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Amir Garrett to Cincinnati Reds fans: ‘Hang with us; baseball is weird’

Cincinnati Reds' Eugenio Suarez (7) breaks his bat after striking out in the sixth inning during a baseball game against the Chicago Cubs in Cincinnati, Tuesday, July 28, 2020. (AP Photo/Aaron Doster)
Cincinnati Reds' Eugenio Suarez (7) breaks his bat after striking out in the sixth inning during a baseball game against the Chicago Cubs in Cincinnati, Tuesday, July 28, 2020. (AP Photo/Aaron Doster)

Credit: Aaron Doster

Credit: Aaron Doster

Reds have suffered four straight losses since Opening Day victory

The Cincinnati Reds needed 10 games to win two games in 2019. They won their second game in the seventh game in 2017 but started 2-8 that season as well and slipped as far as 2-13 before winning again.

If any season called for a better start, it was this 60-game 2020 season, but the Reds fell to 1-4 with their fourth straight loss Tuesday. Considering the starters the Chicago Cubs will throw at them Wednesday and Thursday — Kyle Hendricks and Yu Darvish — the Reds’ chances of turning things around fast aren’t great.

Fans can’t jump off the bandwagon at Great American Ball Park because they can’t get in the gates, but they’re turning off their TVs at home or just venting on social media.

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Reds reliever Amir Garrett surely saw some of those complains when he wrote Tuesday on Twitter: “Reds country, hang with us. Baseball is weird.”

The weird game features some strange stat lines earlier this season for the Reds. Here are four reasons for the last four losses:

1. Designated issues: The Reds expected to get a boost by the designated hitter coming to the National League for the 2020 season. However, through Tuesday, the Reds ranked 26th out of 30 teams with 0.71 batting average by their designated hitters. The DH had one hit in 14 at-bats.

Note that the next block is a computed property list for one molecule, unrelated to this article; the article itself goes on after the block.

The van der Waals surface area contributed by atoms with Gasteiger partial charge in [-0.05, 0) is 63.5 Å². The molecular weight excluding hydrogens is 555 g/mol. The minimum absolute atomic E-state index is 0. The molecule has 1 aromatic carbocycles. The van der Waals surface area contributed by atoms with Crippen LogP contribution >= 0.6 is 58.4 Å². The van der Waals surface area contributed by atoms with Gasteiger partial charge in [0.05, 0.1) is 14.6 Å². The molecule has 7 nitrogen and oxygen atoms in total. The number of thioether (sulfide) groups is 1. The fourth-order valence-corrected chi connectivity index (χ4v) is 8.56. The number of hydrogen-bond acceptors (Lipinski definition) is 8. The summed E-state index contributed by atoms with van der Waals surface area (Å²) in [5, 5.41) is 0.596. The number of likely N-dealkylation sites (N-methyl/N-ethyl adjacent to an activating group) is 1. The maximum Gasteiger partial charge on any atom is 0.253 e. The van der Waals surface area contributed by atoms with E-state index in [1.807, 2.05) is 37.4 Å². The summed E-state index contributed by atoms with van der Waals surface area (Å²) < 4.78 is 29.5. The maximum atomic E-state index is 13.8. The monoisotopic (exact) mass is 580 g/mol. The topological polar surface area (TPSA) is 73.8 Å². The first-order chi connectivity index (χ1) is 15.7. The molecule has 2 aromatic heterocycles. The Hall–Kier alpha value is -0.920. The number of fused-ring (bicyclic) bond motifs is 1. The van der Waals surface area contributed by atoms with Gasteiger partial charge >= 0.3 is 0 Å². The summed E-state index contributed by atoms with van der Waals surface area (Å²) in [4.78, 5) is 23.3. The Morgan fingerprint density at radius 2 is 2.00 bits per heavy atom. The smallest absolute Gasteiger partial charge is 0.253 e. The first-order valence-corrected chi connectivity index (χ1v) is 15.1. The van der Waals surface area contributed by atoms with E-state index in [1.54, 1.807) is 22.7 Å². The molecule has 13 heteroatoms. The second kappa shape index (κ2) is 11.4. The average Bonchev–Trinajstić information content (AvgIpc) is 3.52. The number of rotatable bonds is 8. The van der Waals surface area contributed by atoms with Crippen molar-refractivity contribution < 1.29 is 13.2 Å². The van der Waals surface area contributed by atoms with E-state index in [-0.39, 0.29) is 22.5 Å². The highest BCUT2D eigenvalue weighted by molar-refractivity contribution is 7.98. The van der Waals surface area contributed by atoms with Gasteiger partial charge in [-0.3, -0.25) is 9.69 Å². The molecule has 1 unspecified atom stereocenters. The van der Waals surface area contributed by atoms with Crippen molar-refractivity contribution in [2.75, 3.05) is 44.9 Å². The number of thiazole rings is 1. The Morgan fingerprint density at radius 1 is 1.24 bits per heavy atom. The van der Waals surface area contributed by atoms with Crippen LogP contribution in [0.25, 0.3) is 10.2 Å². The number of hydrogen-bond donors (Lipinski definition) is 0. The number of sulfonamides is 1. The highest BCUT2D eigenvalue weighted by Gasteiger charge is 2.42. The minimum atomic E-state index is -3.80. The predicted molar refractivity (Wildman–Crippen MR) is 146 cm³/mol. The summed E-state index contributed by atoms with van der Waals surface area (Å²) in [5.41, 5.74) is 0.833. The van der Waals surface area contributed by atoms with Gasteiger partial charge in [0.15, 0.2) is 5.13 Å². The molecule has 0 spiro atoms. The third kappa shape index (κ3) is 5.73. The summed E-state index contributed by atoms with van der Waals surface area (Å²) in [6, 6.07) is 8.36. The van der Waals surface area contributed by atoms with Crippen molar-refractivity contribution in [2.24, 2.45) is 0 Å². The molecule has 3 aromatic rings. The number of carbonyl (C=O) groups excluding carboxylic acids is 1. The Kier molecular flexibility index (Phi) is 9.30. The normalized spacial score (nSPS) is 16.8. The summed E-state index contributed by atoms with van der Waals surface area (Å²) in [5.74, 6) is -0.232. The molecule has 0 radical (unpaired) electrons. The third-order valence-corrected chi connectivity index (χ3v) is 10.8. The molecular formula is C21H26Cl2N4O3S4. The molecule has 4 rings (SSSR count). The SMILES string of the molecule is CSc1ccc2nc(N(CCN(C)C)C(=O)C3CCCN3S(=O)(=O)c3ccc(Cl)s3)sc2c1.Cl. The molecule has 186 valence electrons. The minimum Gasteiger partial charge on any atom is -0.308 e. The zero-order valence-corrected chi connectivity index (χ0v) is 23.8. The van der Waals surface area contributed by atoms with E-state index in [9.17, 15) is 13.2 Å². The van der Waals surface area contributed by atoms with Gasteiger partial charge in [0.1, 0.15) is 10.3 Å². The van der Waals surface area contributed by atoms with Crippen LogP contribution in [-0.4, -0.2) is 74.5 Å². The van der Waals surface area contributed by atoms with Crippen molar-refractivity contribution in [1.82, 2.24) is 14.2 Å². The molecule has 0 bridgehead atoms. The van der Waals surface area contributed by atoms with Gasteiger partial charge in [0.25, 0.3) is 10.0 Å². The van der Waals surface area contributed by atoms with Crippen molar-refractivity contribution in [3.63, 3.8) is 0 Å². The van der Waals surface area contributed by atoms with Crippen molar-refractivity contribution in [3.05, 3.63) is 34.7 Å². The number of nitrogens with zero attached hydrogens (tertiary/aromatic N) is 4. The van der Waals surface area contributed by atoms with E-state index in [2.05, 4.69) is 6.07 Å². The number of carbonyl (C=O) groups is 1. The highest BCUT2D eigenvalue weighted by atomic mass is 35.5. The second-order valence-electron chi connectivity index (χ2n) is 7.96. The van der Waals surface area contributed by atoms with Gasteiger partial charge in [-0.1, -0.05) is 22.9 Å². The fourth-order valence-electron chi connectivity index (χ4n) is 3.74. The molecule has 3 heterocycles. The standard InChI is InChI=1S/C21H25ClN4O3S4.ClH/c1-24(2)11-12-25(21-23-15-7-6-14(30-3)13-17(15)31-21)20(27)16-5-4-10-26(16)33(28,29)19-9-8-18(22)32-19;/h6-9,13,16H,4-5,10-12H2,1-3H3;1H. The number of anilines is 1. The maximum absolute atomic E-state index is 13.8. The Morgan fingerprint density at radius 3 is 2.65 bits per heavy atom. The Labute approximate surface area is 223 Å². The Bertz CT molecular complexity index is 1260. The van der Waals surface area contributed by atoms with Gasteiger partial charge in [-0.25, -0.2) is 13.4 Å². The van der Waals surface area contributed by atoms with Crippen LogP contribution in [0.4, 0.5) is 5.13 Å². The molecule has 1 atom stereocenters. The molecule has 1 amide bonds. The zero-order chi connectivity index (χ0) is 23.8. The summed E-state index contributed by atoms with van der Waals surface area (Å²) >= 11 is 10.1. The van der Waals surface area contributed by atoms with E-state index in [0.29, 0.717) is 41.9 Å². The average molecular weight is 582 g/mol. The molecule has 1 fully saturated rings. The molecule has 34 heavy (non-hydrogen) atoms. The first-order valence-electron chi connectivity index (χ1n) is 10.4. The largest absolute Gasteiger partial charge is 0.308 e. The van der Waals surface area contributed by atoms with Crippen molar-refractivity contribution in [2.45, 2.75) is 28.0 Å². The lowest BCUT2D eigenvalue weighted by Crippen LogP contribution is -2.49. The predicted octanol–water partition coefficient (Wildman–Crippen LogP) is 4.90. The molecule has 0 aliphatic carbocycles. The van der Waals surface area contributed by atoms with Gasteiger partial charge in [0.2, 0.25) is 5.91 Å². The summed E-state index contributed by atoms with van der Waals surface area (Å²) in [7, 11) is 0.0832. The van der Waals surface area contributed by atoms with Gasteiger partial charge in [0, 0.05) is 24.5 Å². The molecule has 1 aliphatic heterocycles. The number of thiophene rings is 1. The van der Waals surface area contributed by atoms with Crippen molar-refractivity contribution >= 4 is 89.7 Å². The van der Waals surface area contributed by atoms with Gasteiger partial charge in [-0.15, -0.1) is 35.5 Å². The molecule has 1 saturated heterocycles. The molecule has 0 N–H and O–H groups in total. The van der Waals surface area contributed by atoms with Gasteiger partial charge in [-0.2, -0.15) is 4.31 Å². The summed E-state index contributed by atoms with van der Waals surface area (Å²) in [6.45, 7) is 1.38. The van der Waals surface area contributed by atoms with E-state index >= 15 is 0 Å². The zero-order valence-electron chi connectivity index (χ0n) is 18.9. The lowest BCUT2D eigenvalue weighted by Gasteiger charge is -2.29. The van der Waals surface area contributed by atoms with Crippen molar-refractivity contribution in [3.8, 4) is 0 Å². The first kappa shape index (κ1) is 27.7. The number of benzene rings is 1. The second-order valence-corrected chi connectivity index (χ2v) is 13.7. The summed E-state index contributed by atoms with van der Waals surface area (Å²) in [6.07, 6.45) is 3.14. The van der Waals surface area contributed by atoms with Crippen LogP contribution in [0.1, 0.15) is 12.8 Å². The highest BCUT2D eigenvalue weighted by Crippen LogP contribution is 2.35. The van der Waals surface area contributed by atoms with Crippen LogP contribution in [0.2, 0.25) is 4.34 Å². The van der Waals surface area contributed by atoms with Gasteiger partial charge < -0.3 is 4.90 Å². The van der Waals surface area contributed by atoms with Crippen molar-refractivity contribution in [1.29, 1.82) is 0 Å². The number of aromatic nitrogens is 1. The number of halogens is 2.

Jesse Winker has started three times at DH. Matt Davidson and Christian Colon have one start each.

2. Slow start: Eugenio Suarez doubled in the eighth inning Tuesday to break an 0-for-16 slump to start the season. He’s hitting .059.

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Suarez went 1-for-12 in the first three games last season and ended up hitting .271 with 49 home runs.

As a team, the Reds hit .202 in the first five games, ranking 25th in baseball, though they scored 25 runs, which ranked ninth.

3. Missed chances: Joey Votto leads the Reds with a .333 average and five RBIs. He’s also tied with Curt Casali and Freddy Galvis with two home runs.

Votto also failed in two of the most important situations this season. With the bases loaded and one out and the Reds trailing 3-2 in the ninth inning Sunday against the Detroit Tigers, Votto grounded into an inning-ending double play.

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The next day with the bases loaded and one out and the Reds trailing the Cubs 8-7, Phillip Ervin struck out and Votto lined out to center to end the game.

4. Bullpen woes: Michael Lorenzen has a 16.88 ERA in three appearances. Raisel Iglesias and Cody Reed each have allowed two earned runs in one inning in their only relief outings.

Pedro Strop and Lucas Sims are the only Reds relievers who have made multiple appearances without giving up a run.

Of his teammates’ struggles, Strop said, “It’s baseball. The only thing I can tell my boys back in the bullpen is we don’t have time to be thinking about yesterday. You’ve got to come back and be aggressive and get outs. They’re going to be able to do it.”